I looked these up on BugGuide, and found several with the same patterns (this one, for example), but BugGuide only identifies them down to the family, Tipulidae, or Large Crane Flies. It doesn't really matter; other LCF know where she belongs.
|She's female; the males' abdomen ends in a club, while the females have this sharp, pointed ovipositor for laying eggs.|
On a moth:
|What are you thinking, little one?|
On BugGuide, I found several different species of cutworm moths, Apamea, all present in the Pacific Northwest, all similar to this one. Apamea cogitata seems to be the best match. And I like the name; it means "Thoughtful Apamea".
And on a cricket:
|Gryllus sp., female, as shown by her long ovipositor. She was trapped in my sink and tired of trying to climb the walls, so she sat still for me.|
Every evening this summer, boy crickets chirp hopefully out on the lawn, holding those short, leathery hindwings up at an angle and scraping the serrated edges together. The curve of the hindwings against the body makes an echo chamber, amplifying the sound; females may hear the male's song up to 75 metres away!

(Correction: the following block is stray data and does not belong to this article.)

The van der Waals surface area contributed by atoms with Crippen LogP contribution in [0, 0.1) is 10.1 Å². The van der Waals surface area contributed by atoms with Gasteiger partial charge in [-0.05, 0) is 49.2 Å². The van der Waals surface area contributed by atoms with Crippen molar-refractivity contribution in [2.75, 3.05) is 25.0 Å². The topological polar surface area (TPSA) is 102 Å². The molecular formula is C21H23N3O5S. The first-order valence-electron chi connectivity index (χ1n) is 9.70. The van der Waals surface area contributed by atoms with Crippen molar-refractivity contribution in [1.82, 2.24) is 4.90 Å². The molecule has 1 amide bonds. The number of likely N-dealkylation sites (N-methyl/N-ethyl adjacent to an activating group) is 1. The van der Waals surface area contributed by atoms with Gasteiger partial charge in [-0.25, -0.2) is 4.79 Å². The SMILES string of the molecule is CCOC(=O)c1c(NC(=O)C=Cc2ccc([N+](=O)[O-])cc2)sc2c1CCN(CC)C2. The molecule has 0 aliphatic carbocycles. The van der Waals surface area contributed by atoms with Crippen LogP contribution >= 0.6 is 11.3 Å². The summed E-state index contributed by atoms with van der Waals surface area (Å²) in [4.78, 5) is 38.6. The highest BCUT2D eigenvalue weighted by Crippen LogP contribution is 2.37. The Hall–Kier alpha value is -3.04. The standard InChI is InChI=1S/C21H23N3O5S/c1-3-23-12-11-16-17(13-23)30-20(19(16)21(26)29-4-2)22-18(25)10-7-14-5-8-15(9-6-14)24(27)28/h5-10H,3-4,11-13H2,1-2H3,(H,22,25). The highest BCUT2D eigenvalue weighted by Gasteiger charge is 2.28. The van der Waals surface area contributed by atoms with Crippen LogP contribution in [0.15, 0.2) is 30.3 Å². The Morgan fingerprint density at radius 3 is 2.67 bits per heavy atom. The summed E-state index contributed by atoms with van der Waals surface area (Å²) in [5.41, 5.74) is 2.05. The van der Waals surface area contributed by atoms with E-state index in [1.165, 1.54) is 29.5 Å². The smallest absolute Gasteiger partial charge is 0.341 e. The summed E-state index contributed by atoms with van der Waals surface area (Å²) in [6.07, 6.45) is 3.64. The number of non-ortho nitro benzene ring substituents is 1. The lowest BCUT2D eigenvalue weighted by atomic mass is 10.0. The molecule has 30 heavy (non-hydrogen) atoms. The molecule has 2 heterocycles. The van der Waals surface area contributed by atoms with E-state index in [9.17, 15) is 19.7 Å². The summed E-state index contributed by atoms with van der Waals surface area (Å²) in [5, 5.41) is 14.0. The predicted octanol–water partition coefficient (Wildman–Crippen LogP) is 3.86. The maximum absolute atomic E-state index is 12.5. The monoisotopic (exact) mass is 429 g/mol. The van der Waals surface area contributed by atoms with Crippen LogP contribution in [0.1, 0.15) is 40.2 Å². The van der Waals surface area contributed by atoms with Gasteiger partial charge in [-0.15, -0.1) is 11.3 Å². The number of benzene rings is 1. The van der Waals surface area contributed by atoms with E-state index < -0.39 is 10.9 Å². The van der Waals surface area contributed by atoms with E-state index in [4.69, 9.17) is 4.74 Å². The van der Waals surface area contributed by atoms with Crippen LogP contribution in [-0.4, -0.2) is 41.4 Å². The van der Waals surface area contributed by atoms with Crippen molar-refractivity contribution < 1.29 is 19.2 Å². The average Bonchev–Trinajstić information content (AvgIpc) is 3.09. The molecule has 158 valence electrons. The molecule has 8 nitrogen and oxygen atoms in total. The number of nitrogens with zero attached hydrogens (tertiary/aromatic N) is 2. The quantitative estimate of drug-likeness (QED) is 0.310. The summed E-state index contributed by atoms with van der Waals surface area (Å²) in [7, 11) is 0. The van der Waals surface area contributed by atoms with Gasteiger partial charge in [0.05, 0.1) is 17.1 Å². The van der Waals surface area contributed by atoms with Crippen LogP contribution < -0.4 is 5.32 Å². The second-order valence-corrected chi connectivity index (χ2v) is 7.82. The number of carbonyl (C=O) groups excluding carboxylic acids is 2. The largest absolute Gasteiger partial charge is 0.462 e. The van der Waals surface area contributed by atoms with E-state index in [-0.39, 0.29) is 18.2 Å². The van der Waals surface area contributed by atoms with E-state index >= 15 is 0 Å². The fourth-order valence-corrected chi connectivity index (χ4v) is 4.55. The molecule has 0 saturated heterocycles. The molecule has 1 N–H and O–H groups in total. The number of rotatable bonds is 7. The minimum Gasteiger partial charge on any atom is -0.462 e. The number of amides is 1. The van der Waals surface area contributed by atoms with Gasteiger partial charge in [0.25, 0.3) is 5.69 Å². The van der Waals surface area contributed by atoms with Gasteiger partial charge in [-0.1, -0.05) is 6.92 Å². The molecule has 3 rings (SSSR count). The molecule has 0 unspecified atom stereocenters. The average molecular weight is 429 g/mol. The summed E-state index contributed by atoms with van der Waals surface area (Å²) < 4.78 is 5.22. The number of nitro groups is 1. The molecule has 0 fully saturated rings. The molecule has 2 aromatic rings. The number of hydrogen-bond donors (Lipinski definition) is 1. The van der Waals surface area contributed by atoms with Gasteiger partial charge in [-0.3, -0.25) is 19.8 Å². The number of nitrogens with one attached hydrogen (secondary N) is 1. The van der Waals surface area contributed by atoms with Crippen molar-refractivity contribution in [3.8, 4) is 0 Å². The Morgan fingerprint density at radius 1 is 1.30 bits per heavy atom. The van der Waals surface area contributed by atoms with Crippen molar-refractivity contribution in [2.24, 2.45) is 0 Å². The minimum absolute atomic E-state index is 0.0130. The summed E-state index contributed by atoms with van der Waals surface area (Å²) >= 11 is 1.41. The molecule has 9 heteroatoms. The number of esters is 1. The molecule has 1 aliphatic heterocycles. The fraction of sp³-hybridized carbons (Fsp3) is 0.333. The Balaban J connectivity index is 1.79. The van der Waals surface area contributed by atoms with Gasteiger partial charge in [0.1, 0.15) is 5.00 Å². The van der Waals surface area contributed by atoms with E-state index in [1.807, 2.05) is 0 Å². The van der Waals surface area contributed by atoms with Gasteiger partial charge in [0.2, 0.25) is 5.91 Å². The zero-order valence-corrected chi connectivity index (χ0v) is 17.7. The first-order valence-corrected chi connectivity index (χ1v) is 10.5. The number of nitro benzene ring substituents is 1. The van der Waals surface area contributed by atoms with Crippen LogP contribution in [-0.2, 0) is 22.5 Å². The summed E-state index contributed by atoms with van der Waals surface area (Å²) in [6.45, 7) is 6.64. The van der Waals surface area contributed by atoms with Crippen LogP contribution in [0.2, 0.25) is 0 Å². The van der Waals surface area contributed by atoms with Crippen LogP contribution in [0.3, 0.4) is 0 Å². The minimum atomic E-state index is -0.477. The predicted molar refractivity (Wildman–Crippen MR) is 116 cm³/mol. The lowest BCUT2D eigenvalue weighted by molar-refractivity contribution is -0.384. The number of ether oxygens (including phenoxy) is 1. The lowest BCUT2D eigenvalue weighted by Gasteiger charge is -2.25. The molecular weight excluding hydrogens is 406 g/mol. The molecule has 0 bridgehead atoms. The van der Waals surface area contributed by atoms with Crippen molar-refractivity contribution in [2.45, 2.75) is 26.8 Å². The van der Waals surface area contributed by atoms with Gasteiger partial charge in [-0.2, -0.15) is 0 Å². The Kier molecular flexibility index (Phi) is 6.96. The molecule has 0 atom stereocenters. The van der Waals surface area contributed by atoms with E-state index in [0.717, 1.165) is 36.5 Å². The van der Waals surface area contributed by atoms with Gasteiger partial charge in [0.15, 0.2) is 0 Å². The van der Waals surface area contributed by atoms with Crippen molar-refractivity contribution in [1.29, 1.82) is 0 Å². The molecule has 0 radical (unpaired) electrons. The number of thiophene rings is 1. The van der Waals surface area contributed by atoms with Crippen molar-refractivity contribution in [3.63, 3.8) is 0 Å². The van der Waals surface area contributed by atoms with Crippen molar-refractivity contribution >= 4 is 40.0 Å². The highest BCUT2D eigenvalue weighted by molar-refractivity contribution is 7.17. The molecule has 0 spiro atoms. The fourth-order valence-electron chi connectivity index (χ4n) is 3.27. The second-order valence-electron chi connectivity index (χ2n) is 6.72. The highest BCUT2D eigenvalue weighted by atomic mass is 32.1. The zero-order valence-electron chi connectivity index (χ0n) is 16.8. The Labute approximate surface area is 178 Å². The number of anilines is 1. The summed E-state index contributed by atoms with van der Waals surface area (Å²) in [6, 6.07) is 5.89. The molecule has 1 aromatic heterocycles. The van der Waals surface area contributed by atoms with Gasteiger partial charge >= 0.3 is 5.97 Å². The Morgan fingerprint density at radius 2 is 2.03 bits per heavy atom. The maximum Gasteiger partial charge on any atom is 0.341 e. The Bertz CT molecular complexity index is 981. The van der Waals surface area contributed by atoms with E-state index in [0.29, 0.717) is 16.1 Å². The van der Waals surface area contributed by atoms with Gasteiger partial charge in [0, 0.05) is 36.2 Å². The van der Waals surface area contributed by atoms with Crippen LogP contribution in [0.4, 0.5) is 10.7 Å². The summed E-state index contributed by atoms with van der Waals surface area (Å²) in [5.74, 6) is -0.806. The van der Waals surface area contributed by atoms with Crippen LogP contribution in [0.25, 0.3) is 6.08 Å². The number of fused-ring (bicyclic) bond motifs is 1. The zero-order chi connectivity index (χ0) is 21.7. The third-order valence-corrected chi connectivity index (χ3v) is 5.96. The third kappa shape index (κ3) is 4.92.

Crickets are difficult to identify; most species look more or less alike. They are most easily distinguished by their song.
In a given area, it is usually possible to learn the various species through experience, by learning which songs go with which crickets at what time of year. ... This is a group where it is actually usually easier to identify a specimen by hearing it than by seeing it! (BugGuide)
But the females don't make music; they don't have the equipment. So to identify a female, you have to find her mate, and get him to play you a song. I found a male tonight, hiding behind my favourite chair; tracked him down by ear. But once on stage, he refused to play any more, and scuttled away under the baseboard.